The purpose of this procedure is to advise employees in areas where ammonia is being used and to provide information on an awareness level basis about the properties and hazards of ammonia, general guidelines and training requirements.
This procedure applies to J. J. White, Inc. operations where employees whose work activities may involve working with or around ammonia. J. J. White employees do not directly work with ammonia; however, J. J. White employees may work in areas (ex: client roofs) where ammonia handling systems exist or where there is the likelihood to be released due to an emergency release or equipment failure. When work is performed on a non-owned or operated site, the operator’s program shall take precedence, however, this document covers J. J. White, Inc. employees and contractors when an operator’s program doesn’t exist or is less stringent.
Managers and Supervisors:
- In coordination with the VP of HSE, develop and implement ammonia awareness training
- Ensure personnel are aware of work that has the potential of exposure to ammonia
- Identify possible locations where ammonia in the workplace may be used
- Inform the VP of HSE (or designated JJW Site Safety Coordinator) of upcoming work involving ammonia, allowing the VP of HSE to provide any necessary monitoring or other required actions
- Ensure employees comply with the ammonia awareness requirements.
VP of Health, Safety, Environmental (HSE): Coordinate annual ammonia awareness training activities.
Employees: Comply with the ammonia awareness requirements and direct any questions or concerns to the VP of HSE. Attend required annual training
Characteristics of Ammonia
Appearance: Ammonia is a colorless gas under normal conditions. It can be a liquid under pressure. It has a pungent, suffocating odor.
Description: Ammonia refers to solutions that are 50% ammonia or greater, ammonia anhydrous, and ammonia anhydrous liquefied, unless otherwise specified. Ammonia is a toxic gas or liquid that, when concentrated, is corrosive to tissues upon contact. Exposure to ammonia in sufficient quantities can be fatal. One of the highest production-volume chemicals in the U.S., concentrated ammonia is used in manufacturing, refrigeration, and agriculture (as a fertilizer). Household ammonia is much less concentrated; it rarely causes burns, but it does cause irritation. The lowest level at which humans can detect the odor of ammonia (odor threshold) generally provides sufficient warning of exposure; however, persons with prolonged exposure to ammonia will lose their ability to detect the odor (olfactory fatigue). Ammonia commonly exists as part of a solution.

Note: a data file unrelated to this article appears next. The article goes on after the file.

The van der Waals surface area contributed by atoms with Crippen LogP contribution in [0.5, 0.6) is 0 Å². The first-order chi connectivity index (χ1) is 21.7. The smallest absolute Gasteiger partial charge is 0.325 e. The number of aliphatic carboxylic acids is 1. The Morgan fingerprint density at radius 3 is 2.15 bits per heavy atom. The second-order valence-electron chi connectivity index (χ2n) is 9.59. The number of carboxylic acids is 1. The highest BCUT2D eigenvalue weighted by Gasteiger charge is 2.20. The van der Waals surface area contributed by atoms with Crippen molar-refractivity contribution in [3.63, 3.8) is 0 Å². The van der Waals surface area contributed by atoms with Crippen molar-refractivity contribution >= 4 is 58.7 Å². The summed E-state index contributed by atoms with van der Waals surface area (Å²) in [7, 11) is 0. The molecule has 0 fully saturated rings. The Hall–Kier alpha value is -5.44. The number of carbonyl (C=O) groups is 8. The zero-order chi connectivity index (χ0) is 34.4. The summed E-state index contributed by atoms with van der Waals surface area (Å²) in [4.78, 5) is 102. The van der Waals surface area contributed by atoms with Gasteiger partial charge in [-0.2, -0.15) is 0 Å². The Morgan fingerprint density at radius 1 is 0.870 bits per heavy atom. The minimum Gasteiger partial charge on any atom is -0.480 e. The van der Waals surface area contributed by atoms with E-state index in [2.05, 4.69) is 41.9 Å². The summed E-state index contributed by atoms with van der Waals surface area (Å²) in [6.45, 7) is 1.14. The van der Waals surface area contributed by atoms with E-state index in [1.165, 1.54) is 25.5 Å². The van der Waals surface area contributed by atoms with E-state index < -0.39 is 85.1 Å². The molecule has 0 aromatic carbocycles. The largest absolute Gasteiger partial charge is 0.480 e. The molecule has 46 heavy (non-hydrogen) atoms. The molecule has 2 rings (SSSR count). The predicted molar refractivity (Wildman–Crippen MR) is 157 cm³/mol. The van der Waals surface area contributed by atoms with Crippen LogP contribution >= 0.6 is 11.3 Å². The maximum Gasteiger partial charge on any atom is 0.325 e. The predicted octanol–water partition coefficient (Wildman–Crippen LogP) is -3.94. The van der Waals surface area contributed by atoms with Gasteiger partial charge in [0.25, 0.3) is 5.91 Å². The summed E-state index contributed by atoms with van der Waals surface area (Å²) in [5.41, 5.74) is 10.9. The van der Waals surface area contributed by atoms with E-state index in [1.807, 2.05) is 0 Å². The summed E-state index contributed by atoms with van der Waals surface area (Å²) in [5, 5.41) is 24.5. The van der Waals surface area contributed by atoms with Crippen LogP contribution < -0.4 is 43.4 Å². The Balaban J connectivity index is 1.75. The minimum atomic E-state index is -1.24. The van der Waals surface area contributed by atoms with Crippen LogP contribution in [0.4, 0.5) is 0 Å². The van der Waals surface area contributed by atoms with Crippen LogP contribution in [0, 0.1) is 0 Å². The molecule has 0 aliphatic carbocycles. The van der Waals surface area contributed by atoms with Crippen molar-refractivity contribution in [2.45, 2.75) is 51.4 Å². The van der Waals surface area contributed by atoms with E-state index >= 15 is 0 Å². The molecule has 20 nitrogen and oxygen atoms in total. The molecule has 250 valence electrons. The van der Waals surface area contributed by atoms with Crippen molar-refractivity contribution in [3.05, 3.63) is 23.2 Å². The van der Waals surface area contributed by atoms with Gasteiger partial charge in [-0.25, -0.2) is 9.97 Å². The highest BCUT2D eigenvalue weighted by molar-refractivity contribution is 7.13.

Health Effects: Some of the potential health effects of ammonia such as burning of the eyes, temporary blindness, coughing, chest pain, etc. Exposure of the eyes to ammonia may cause burning, tearing, temporary blindness and severe eye damage. Exposure of the skin to ammonia may cause severe burns and blistering. Exposure of the respiratory tract (mouth, nose and throat) to ammonia may cause runny nose, coughing, chest pain, severe breathing difficulties, severe burns and death.
Ammonia may be found at particular J. J. White work locations, primarily facilities utilizing ammonia as a refrigerant gas. Ammonia is normally handled in closed systems with exposure only occurring when making openings in lines or related equipment for repairs. Exposure may also be encountered should a leak develop. Possible ways employees may be exposed to ammonia during their job functions can include, but are not limited to:
- Working on/near industrial refrigeration machinery rooms, equipment and/or piping
- Working in petroleum refineries
- Process areas that contain NH3 (mechanical rooms, ventilation systems, pipping systems)
- Equipment or process releases/emergencies/leaks
- Roof areas with ammonia handling systems designed to transport ammonia across a facility
- Breaking/opening of lines or equipment that contained ammonia
- Working with/near agricultural fertilizer.
Methods of Dissemination:
- Indoor Air: Ammonia can be released into indoor air as a liquid spray (aerosol) or as a vapor
- Water: Ammonia can be used to contaminate water
- Food: Ammonia is unlikely to contaminate food due to unpalatable qualities rendered to food
- Outdoor Air: Ammonia can be released into outdoor air as a liquid spray (aerosol) or as a vapor
- Agricultural: If ammonia is released into the air as a liquid spray (aerosol), it has the potential to contaminate agricultural products. If ammonia is released as a vapor, it is highly unlikely to contaminate agricultural products.
Routes of Exposure
Ammonia can cause harm if inhaled and/or if it comes into contact with the eyes or skin. High concentrations of ammonia gas, liquid ammonia and solutions of ammonia can cause harm if inhaled or if they come into contact with eyes or skin.